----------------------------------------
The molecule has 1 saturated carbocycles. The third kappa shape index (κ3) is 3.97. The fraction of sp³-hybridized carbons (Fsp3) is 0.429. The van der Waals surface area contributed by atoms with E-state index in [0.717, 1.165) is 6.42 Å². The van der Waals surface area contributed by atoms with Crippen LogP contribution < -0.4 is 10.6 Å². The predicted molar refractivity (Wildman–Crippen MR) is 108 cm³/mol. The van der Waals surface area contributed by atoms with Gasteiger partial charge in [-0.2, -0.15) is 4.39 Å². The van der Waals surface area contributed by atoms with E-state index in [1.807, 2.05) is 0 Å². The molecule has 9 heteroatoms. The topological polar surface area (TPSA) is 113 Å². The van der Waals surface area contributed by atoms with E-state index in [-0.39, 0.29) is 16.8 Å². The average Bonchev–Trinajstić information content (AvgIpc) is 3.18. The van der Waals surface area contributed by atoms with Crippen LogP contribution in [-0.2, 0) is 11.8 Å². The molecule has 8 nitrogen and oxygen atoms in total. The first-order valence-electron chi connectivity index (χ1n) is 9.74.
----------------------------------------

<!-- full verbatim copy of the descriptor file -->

The molecule has 1 saturated carbocycles. The third kappa shape index (κ3) is 3.97. The fraction of sp³-hybridized carbons (Fsp3) is 0.429. The van der Waals surface area contributed by atoms with E-state index in [0.717, 1.165) is 6.42 Å². The van der Waals surface area contributed by atoms with Crippen LogP contribution < -0.4 is 10.6 Å². The predicted molar refractivity (Wildman–Crippen MR) is 108 cm³/mol. The van der Waals surface area contributed by atoms with Gasteiger partial charge in [-0.2, -0.15) is 4.39 Å². The van der Waals surface area contributed by atoms with E-state index in [1.807, 2.05) is 0 Å². The molecule has 9 heteroatoms. The topological polar surface area (TPSA) is 113 Å². The van der Waals surface area contributed by atoms with E-state index in [-0.39, 0.29) is 16.8 Å². The average Bonchev–Trinajstić information content (AvgIpc) is 3.18. The van der Waals surface area contributed by atoms with Crippen LogP contribution in [-0.2, 0) is 11.8 Å². The molecule has 8 nitrogen and oxygen atoms in total. The first-order valence-electron chi connectivity index (χ1n) is 9.74.